A commanding historical structure built in the year 1811, the Dumaguete Belfry is the oldest known Belfry in the province. Standing next to the majestic St Catherine of Alexandria Cathedral, it still towers above the nearby buildings like a deacon that it once was.
In the year 1811 when Dumaguete was a place whose inhabitants were always threatened by Muslim marauders in search of slaves, the Bell Tower was then built to forewarn the locals of any incoming danger. It remains to be the oldest bell tower in the Visayas and is a very famous architectural landmark in the city.
Located along the main Perdices Street right next to the St. Catherine of Alexandria Cathedral fronting the Rizal Park, it is an imposing stone structure that certainly calls for the attention of many passersby. Because of its antiquity and authenticity it may well look out of place in the midst of the city’s modern day activities. But although it has been restored and given some additions over the years like the garden and grotto of Our Lady of Perpetual Help at its base, it has retained its ancient look right down to the now moss covered exterior walls.
Also a new addition is the small boutique cum souvenir shop, only just a few steps away from the tower, which sells all sorts of religious icons, spiritual reading materials, rosary beads, candles and other related stuff. This is just one of the evidences of the strong influence that the Spaniards had made on the Filipinos during their regime. A great majority of the city’s population is deeply Catholic, the very religion that Spain brought into our country.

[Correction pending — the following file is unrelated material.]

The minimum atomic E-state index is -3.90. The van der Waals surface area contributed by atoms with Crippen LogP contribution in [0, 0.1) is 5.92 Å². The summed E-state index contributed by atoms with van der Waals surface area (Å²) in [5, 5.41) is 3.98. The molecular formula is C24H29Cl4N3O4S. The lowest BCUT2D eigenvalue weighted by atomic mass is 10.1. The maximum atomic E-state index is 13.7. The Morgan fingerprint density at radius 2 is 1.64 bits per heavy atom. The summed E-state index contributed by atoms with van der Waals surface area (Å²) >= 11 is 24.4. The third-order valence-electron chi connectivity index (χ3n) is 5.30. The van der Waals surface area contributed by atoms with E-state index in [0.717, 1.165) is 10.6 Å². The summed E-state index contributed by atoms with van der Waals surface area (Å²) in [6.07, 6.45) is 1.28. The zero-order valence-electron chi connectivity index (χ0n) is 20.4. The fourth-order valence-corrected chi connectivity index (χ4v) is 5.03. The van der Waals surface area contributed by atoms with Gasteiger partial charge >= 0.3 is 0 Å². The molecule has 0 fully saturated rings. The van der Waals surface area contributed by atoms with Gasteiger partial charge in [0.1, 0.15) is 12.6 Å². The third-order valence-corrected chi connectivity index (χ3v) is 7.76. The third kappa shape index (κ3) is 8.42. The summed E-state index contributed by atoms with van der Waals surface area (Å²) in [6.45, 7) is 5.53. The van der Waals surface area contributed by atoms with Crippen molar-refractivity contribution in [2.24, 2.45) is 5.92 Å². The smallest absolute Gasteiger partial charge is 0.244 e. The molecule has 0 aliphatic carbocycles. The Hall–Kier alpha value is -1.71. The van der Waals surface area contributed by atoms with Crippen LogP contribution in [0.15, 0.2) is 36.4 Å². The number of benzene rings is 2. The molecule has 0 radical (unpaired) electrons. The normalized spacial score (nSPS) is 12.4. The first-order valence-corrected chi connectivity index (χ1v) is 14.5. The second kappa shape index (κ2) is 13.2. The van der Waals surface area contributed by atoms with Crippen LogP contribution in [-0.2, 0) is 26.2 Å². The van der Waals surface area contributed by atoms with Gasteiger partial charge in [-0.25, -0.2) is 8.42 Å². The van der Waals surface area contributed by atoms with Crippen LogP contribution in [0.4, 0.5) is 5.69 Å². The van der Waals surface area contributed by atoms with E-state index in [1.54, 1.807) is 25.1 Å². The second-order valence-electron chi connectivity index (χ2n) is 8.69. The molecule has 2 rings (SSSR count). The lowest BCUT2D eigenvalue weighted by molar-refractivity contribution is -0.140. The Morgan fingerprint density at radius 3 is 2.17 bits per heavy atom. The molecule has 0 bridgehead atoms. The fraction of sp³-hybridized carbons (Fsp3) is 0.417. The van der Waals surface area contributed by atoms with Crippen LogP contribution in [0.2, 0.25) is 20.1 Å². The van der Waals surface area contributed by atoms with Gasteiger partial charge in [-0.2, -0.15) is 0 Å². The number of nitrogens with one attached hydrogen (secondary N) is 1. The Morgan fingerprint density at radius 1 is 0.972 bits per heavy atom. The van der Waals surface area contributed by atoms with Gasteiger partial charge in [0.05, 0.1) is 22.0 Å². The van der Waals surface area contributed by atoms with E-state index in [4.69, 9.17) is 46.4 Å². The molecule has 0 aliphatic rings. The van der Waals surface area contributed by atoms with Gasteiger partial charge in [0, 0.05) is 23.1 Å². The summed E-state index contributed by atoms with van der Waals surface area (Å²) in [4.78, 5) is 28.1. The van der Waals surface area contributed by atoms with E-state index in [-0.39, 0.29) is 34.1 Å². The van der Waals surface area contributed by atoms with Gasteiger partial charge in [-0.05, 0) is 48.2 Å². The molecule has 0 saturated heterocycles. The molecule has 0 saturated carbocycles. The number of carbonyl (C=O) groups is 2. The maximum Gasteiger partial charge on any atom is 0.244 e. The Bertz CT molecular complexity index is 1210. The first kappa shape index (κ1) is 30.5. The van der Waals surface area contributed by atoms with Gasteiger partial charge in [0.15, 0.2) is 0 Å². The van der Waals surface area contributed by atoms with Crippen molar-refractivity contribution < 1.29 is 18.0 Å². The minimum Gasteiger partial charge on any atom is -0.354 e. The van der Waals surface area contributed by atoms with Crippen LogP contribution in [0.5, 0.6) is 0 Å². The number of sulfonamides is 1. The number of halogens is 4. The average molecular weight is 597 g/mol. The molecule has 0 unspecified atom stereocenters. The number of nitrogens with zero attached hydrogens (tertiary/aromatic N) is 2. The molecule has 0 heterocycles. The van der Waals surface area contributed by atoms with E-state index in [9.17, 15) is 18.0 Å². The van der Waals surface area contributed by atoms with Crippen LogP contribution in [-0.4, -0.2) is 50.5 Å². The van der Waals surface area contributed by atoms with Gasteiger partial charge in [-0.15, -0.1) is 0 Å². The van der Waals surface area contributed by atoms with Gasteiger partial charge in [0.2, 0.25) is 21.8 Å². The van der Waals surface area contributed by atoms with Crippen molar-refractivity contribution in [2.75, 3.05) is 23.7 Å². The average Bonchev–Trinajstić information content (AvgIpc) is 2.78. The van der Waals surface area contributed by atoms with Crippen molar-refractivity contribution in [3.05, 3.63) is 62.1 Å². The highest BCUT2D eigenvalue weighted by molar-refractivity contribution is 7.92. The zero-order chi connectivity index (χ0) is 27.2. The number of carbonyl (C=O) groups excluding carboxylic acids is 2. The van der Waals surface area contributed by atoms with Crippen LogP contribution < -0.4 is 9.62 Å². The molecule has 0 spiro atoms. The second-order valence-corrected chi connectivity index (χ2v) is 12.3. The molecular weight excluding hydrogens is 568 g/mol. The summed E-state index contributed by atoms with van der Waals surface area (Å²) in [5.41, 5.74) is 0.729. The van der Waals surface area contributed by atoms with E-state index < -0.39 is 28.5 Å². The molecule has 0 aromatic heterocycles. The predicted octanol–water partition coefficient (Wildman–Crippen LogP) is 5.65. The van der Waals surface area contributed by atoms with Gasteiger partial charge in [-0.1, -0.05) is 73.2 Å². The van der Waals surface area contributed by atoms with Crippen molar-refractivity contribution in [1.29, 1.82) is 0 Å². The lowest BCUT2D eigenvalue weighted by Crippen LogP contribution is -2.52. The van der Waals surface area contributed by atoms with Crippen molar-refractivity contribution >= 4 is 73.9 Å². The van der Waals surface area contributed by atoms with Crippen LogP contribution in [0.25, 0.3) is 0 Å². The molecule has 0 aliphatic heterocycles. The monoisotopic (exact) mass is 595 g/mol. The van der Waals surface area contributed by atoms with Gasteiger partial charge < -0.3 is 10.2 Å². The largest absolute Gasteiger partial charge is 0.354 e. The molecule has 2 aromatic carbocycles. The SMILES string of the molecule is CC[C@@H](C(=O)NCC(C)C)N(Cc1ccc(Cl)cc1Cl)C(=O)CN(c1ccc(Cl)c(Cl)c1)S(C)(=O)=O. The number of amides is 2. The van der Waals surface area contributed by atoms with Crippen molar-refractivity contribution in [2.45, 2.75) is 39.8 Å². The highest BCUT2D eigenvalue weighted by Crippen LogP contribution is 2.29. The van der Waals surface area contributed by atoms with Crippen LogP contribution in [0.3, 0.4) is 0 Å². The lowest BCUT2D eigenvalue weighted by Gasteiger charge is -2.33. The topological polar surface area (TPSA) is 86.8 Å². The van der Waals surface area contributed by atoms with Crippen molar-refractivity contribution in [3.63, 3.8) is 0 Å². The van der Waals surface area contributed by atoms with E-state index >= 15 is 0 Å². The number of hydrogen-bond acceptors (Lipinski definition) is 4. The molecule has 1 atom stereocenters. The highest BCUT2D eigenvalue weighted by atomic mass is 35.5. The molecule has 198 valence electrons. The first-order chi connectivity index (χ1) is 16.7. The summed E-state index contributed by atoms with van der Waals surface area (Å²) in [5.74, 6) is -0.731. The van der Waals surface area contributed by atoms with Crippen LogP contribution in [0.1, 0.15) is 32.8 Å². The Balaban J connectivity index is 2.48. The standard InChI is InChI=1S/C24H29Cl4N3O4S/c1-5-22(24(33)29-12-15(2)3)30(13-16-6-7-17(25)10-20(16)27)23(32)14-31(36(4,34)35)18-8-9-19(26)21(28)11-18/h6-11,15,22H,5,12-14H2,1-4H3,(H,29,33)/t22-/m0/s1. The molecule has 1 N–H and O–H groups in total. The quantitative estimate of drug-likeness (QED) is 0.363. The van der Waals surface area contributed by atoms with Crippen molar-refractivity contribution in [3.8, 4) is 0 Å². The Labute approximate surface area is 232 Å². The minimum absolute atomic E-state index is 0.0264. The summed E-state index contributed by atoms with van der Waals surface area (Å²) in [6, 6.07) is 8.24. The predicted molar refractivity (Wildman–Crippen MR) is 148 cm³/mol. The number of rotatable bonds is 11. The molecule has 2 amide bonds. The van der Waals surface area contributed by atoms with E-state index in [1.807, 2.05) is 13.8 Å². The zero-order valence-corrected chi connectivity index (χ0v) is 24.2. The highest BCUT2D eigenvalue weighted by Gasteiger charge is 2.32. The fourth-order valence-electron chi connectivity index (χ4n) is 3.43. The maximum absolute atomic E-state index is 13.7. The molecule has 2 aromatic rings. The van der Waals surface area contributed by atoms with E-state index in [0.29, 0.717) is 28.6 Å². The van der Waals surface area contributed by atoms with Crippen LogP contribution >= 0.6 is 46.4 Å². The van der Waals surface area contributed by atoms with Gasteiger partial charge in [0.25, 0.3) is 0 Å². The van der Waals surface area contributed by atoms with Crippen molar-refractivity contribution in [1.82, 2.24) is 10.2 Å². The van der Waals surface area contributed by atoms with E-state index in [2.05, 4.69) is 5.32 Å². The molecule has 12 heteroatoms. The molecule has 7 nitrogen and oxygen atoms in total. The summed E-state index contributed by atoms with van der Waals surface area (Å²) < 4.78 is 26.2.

Due to its proximity to the Dumaguete city public market and the downtown area, traffic around the Bell Tower tend to be heavy on the peak hours between 9 am and 5 pm. The place is generally always packed with people, milling about near its base. Devotees regularly light candles at the grotto area to profess their faith or to say their prayer requests. Some just stop over to pay a curious visit.
The St. Catherine of Alexandria Cathedral — a byword to the Dumaguete Belfry — is also another historical monument. It is the largest church in the city and was built the same year that the Bell Tower was. With a gilded and ornate altar, high ceilings and hanging chandeliers, the church is a grandiose display of traditional European architecture. The façade is also worthy of praise, having undergone a recent restoration in the year 2005. The brick stone pathway lends an old world feel, much appropriate for perhaps a lady with a Spanish lace veil over her head emerging from a horse drawn carriage.
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